Cassie Coleman lived through the EF-5 tornado that tore through Joplin, Missouri last year. Now as the severe storm season kicks into high gear, Coleman is using social media to reach out to others.
"My main goal is to help raise awareness when it comes to these deadly storms and to help everyone find safe places to go who don't already have one."
Earlier this month, Coleman created a page on Facebook called the Tornado Shelter Buddy System, which she hopes will serve as a landing page for people who don't know where to go, what to do or who to be with when a tornado tears through.
"This will not only help everyone live through these events, but will also give a peace of mind in knowing that their plan can help save their lives," Coleman told The Weather Network.
Storm chasers were just outside Joplin when the tornado hit last May. Within minutes, the group encountered "absolute chaos" -- trees downed, tractors trailers in the ditch, and injured drivers in need of help.
"A mile-wide wedge tornado that could have just hit forest, instead went right through the urban area in Joplin," says Chris Scott a meteorologist at The Weather Network.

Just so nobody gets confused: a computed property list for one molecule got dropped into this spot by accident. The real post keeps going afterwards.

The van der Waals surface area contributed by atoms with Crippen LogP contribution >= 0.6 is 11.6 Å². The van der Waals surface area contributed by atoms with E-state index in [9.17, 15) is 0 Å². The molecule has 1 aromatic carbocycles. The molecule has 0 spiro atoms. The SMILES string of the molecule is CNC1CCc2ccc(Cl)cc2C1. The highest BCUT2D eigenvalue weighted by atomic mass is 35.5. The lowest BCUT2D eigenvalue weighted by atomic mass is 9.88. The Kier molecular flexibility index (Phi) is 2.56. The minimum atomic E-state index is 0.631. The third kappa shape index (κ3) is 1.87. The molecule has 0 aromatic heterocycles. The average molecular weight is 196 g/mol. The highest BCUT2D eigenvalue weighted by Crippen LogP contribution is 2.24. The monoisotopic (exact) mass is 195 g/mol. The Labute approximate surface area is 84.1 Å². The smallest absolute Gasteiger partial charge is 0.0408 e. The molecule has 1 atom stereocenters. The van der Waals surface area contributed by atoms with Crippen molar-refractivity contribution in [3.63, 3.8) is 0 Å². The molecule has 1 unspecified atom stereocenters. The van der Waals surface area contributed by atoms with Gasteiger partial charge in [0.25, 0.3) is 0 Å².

Coleman says her home was one of many that was reduced to just a foundation and her husband was the only one home at the time.
"My entire family lived through the tornado on May 22, 2011. It was the worst event of my life and it's inspired me to help others. In my home that I had, there was no place to hide. Not once did I feel safe in that house when it came to a tornado and by the grace of God, my husband lived by hiding in my son's closet."
After this close encounter and being a teacher for several years, Coleman says an idea to create a buddy system (for when violent storms hit) was born.
"The buddy system is for more than just kids, we all could use a buddy to help us when we need it...The idea is to connect people with others in their area who have a stable storm shelter...I want to make sure that if there isn't a personal shelter to buddy up with, that everyone know exactly where the shelters are in their area."
Over 120 people have joined the group since it was created.
"And while I would love to see my page in the thousands, I am perfectly happy with the 100 I have," says Coleman. "That means 100+ lives will be saved, will have less stress and will be better aware of what to do in the event of a tornado."
Coleman adds that if she wasn't able to get a hold of her neighbour to wake up her husband and tell him to hide, then he likely wouldn't still be here today.
"A Tornado Shelter Buddy System will save lives."